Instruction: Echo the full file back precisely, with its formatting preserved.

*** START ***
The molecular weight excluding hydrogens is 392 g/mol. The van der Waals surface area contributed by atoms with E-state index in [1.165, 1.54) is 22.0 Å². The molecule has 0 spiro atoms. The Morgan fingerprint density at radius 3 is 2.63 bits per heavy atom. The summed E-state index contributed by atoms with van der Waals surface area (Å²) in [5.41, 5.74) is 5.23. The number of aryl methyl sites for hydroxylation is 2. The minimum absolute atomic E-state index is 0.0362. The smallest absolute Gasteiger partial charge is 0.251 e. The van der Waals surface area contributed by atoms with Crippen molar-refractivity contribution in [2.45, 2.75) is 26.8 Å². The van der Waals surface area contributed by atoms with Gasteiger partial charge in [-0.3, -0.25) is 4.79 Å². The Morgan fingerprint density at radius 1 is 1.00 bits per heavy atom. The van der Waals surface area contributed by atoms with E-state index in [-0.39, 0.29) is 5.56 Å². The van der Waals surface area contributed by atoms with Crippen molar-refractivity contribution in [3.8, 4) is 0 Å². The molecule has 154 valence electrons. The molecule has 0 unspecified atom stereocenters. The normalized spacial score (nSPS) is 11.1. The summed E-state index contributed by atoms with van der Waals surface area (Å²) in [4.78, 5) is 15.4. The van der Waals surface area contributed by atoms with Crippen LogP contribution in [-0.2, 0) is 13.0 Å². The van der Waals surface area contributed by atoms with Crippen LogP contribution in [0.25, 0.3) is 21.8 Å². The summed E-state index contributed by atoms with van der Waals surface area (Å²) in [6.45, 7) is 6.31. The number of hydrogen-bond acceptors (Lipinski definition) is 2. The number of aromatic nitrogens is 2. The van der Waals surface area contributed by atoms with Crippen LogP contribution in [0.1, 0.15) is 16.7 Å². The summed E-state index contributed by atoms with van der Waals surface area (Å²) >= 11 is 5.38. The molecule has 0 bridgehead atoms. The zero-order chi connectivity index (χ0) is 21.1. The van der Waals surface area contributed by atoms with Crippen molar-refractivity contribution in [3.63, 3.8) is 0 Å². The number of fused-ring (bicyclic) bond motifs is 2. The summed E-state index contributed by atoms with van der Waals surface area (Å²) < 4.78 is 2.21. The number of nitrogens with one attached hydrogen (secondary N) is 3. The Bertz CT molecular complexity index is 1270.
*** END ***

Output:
The molecular weight excluding hydrogens is 392 g/mol. The van der Waals surface area contributed by atoms with E-state index in [1.165, 1.54) is 22.0 Å². The molecule has 0 spiro atoms. The Morgan fingerprint density at radius 3 is 2.63 bits per heavy atom. The summed E-state index contributed by atoms with van der Waals surface area (Å²) in [5.41, 5.74) is 5.23. The number of aryl methyl sites for hydroxylation is 2. The minimum absolute atomic E-state index is 0.0362. The smallest absolute Gasteiger partial charge is 0.251 e. The van der Waals surface area contributed by atoms with Crippen molar-refractivity contribution in [2.45, 2.75) is 26.8 Å². The van der Waals surface area contributed by atoms with Gasteiger partial charge in [-0.3, -0.25) is 4.79 Å². The Morgan fingerprint density at radius 1 is 1.00 bits per heavy atom. The van der Waals surface area contributed by atoms with E-state index in [-0.39, 0.29) is 5.56 Å². The van der Waals surface area contributed by atoms with Crippen molar-refractivity contribution in [3.8, 4) is 0 Å². The molecule has 154 valence electrons. The molecule has 0 unspecified atom stereocenters. The normalized spacial score (nSPS) is 11.1. The summed E-state index contributed by atoms with van der Waals surface area (Å²) in [4.78, 5) is 15.4. The van der Waals surface area contributed by atoms with Crippen LogP contribution in [-0.2, 0) is 13.0 Å². The van der Waals surface area contributed by atoms with Crippen LogP contribution in [0.25, 0.3) is 21.8 Å². The summed E-state index contributed by atoms with van der Waals surface area (Å²) in [6.45, 7) is 6.31. The number of hydrogen-bond acceptors (Lipinski definition) is 2. The number of aromatic nitrogens is 2. The van der Waals surface area contributed by atoms with Crippen LogP contribution in [0.1, 0.15) is 16.7 Å². The summed E-state index contributed by atoms with van der Waals surface area (Å²) >= 11 is 5.38. The molecule has 0 bridgehead atoms. The zero-order chi connectivity index (χ0) is 21.1. The van der Waals surface area contributed by atoms with Crippen molar-refractivity contribution in [3.63, 3.8) is 0 Å². The number of fused-ring (bicyclic) bond motifs is 2. The summed E-state index contributed by atoms with van der Waals surface area (Å²) < 4.78 is 2.21. The number of nitrogens with one attached hydrogen (secondary N) is 3. The Bertz CT molecular complexity index is 1270.